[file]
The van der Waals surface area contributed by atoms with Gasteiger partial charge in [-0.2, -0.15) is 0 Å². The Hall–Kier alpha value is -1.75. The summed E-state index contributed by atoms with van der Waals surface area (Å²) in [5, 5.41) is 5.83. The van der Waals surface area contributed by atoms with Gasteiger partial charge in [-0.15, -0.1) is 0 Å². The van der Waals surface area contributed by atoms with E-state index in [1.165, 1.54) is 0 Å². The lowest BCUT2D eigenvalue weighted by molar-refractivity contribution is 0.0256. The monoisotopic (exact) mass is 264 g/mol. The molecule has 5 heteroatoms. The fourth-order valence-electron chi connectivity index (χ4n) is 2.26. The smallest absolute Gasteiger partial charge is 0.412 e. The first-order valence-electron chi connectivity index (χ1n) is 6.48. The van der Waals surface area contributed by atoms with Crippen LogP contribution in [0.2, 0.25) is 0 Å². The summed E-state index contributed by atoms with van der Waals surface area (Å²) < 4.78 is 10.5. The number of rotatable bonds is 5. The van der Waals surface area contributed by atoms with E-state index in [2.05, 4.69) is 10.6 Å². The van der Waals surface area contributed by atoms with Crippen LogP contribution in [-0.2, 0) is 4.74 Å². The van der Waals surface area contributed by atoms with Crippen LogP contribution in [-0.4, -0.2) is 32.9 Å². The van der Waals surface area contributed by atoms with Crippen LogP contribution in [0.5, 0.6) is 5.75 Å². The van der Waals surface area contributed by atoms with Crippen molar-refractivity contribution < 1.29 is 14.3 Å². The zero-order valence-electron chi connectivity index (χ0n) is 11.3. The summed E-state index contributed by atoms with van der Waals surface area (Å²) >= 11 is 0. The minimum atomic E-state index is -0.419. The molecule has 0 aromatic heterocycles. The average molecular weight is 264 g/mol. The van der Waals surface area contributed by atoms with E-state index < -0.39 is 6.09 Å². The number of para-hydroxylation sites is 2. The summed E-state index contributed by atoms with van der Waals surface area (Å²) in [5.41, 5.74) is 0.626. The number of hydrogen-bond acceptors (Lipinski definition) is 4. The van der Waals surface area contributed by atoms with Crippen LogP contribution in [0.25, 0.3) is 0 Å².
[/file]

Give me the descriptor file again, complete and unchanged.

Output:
The van der Waals surface area contributed by atoms with Gasteiger partial charge in [-0.2, -0.15) is 0 Å². The Hall–Kier alpha value is -1.75. The summed E-state index contributed by atoms with van der Waals surface area (Å²) in [5, 5.41) is 5.83. The van der Waals surface area contributed by atoms with Gasteiger partial charge in [-0.15, -0.1) is 0 Å². The van der Waals surface area contributed by atoms with E-state index in [1.165, 1.54) is 0 Å². The lowest BCUT2D eigenvalue weighted by molar-refractivity contribution is 0.0256. The monoisotopic (exact) mass is 264 g/mol. The molecule has 5 heteroatoms. The fourth-order valence-electron chi connectivity index (χ4n) is 2.26. The smallest absolute Gasteiger partial charge is 0.412 e. The first-order valence-electron chi connectivity index (χ1n) is 6.48. The van der Waals surface area contributed by atoms with Crippen LogP contribution in [0.2, 0.25) is 0 Å². The summed E-state index contributed by atoms with van der Waals surface area (Å²) < 4.78 is 10.5. The number of rotatable bonds is 5. The van der Waals surface area contributed by atoms with E-state index in [2.05, 4.69) is 10.6 Å². The van der Waals surface area contributed by atoms with Crippen LogP contribution in [-0.2, 0) is 4.74 Å². The van der Waals surface area contributed by atoms with Crippen LogP contribution in [-0.4, -0.2) is 32.9 Å². The van der Waals surface area contributed by atoms with Crippen LogP contribution in [0.5, 0.6) is 5.75 Å². The van der Waals surface area contributed by atoms with Crippen molar-refractivity contribution < 1.29 is 14.3 Å². The zero-order valence-electron chi connectivity index (χ0n) is 11.3. The summed E-state index contributed by atoms with van der Waals surface area (Å²) >= 11 is 0. The minimum atomic E-state index is -0.419. The molecule has 0 aromatic heterocycles. The average molecular weight is 264 g/mol. The van der Waals surface area contributed by atoms with E-state index < -0.39 is 6.09 Å². The number of para-hydroxylation sites is 2. The summed E-state index contributed by atoms with van der Waals surface area (Å²) in [5.41, 5.74) is 0.626. The number of hydrogen-bond acceptors (Lipinski definition) is 4. The van der Waals surface area contributed by atoms with Crippen LogP contribution in [0.25, 0.3) is 0 Å².